The End for Cigarettes?
Activists have been pushing for increased smoking bans and now, with the growth of vaping, more members of the public appear to support the move. A Centre for Public Impact survey noted a shift in opinions in 2019. Last year, a YouGov report highlighted the number had grown further still. Now, a new poll shows a majority of Brits support banning cigarettes in favour of encouraging people to use electronic cigarettes.
The 2006 Health Act introduced a smoking ban in enclosed public spaces and workplaces across the United Kingdom. Despite resistance from industry funded pro-smoking groups and the business itself, the ban is considered to have been a success and led the Centre for Public Impact to say “the UK has some of the most comprehensive tobacco control regulations worldwide.”
Its survey discovered that public opinion had grown and 83% supported the ban compared to 78% before the ban was implemented.
Last year, Philip Morris International announced that it planned to exit the tobacco business and pledged its support to a complete ban on the sale of cigarettes in the UK in ten years.
YouGov looked at how the public felt about a complete smoking ban and discovered that three in five people think this is a good plan. On top of that, 40% felt it should be carried out sooner than in ten years’ time.
Of course, this opinion differed depending on how old the respondent was. Young people were the most likely to consider a complete ban a good idea. Worryingly, older people tended to feel that vapes should be included in the total ban too.
This month a Techne UK poll was conducted following the recent Khan Report. Dr Javed Khan OBE warned: “My review found that without further action, England will miss the smokefree 2030 target by at least 7 years, and the poorest areas in society will not meet it until 2044. To have any chance of hitting the smokefree 2030 target, we need to accelerate the rate of decline of people who smoke, by 40%.”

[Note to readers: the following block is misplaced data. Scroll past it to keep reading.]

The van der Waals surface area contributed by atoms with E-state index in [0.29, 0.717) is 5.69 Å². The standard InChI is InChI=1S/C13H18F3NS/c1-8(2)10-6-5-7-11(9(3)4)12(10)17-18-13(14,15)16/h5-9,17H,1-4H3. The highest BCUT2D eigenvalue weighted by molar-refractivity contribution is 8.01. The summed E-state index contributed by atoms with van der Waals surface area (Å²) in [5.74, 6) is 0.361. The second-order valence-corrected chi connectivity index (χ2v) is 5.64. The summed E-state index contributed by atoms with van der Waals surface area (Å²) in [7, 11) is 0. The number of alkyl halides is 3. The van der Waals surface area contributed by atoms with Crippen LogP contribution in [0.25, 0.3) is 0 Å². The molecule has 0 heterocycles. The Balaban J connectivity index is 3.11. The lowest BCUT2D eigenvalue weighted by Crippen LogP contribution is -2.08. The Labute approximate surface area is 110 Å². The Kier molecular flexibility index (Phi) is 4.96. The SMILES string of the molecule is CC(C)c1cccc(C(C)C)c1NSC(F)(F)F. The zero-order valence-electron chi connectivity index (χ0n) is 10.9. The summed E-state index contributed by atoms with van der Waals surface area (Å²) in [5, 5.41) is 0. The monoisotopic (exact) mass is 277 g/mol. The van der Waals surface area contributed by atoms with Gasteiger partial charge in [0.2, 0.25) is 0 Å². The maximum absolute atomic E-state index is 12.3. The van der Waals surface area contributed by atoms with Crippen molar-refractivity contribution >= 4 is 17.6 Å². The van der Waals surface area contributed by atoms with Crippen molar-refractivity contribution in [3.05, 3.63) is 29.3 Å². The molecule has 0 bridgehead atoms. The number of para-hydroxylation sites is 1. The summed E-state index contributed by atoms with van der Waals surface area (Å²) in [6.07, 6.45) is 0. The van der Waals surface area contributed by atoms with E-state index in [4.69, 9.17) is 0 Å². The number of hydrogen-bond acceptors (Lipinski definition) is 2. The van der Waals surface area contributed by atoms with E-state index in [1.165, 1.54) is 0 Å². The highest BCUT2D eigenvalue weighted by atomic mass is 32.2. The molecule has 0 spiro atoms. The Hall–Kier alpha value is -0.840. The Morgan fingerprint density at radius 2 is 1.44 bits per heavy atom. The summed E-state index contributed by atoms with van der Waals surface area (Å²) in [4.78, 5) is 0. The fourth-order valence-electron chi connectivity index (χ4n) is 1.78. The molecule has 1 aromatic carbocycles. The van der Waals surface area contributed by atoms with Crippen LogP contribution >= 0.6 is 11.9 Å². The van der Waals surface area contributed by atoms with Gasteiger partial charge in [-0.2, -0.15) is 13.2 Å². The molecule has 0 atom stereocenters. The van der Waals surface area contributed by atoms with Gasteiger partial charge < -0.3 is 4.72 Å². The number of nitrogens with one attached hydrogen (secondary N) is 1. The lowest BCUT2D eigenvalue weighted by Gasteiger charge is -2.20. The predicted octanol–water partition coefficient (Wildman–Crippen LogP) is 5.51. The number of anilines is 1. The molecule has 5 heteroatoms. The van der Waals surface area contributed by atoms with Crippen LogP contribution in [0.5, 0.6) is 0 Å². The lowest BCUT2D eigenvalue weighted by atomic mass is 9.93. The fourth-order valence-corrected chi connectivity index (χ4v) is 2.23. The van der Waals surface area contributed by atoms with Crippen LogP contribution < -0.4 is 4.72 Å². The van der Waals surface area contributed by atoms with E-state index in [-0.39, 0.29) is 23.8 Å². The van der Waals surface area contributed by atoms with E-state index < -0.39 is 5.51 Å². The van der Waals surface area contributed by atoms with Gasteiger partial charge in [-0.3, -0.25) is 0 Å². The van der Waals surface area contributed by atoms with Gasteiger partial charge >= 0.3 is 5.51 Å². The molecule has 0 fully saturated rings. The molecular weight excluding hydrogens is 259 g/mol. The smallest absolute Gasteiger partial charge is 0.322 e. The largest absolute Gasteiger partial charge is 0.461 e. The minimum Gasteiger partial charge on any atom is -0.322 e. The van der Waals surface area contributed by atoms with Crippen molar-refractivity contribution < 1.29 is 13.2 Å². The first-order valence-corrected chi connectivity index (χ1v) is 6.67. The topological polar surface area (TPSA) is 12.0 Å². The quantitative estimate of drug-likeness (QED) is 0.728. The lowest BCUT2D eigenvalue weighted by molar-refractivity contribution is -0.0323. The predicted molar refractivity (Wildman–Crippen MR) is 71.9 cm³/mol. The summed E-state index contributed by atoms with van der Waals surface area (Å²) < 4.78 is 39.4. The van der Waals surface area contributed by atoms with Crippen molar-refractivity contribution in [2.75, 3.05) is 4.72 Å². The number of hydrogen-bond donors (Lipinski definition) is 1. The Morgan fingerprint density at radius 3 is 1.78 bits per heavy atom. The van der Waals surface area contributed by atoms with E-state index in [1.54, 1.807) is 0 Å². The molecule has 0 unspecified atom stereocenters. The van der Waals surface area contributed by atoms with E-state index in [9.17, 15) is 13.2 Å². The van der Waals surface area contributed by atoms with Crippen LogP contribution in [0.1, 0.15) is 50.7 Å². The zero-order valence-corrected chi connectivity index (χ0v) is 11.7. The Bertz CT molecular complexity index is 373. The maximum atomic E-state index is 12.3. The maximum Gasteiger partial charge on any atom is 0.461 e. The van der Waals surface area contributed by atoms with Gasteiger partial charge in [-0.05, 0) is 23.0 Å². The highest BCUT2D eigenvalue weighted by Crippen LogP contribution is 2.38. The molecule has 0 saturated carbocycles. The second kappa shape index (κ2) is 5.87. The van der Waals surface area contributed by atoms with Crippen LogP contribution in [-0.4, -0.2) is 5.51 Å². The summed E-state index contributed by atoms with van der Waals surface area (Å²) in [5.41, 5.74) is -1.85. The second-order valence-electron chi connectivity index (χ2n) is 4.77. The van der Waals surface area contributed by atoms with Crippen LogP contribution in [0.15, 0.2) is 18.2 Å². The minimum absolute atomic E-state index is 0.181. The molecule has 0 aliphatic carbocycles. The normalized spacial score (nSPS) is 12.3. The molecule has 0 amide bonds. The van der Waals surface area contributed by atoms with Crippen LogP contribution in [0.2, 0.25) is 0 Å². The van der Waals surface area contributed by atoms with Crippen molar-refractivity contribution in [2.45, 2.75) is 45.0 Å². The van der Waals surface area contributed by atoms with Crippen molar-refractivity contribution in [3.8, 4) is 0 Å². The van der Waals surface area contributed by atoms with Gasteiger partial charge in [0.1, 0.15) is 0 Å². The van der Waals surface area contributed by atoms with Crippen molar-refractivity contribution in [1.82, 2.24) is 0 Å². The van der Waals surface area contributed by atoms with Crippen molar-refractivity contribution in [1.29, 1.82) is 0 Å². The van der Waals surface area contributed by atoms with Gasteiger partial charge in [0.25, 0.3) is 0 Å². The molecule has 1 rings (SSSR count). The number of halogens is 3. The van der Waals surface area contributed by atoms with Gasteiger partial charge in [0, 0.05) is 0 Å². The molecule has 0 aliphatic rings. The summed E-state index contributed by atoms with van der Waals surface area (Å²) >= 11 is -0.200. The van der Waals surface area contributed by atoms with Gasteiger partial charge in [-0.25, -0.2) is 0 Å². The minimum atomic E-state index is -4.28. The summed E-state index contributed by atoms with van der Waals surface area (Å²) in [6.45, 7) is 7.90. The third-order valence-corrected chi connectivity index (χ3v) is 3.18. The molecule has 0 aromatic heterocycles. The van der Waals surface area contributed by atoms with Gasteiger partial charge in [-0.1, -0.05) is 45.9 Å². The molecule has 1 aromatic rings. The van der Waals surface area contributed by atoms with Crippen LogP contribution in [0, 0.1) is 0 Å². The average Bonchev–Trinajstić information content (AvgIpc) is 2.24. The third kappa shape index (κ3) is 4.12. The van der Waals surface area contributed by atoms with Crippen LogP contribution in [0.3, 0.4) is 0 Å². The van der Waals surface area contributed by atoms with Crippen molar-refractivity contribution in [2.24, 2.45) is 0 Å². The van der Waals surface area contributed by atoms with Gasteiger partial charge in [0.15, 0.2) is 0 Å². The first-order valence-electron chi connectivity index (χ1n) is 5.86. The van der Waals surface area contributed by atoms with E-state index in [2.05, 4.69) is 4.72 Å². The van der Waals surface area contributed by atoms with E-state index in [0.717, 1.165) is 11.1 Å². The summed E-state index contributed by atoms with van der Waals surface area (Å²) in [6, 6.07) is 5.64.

As well as telling the government to embrace vaping as the most effective tool to help smokers quit, he said that it should consider phasing in a complete ban by increasing the age of sale for all tobacco products from 18, by one year, every year, “so we achieve a smokefree generation in this country.”
The Techne UK poll found that the number of people who would support an immediate ban in smoking had risen from YouGov’s 40% to 54%.
Dr Nveed Chaudhary told journalists: “Banning cigarettes tomorrow would force smokers to use e-cigarettes which will end up saving many, many lives.”
As well as encouraging more smokers to switch to vaping, such a move could save the country money according to Action on Smoking and Health. The charity estimates that tobacco costs the country over £17 billion every year.
The government was said to be considering the proposition but then the Prime Minister resigned, and its attention looked elsewhere. How would you feel about a complete ban on tobacco?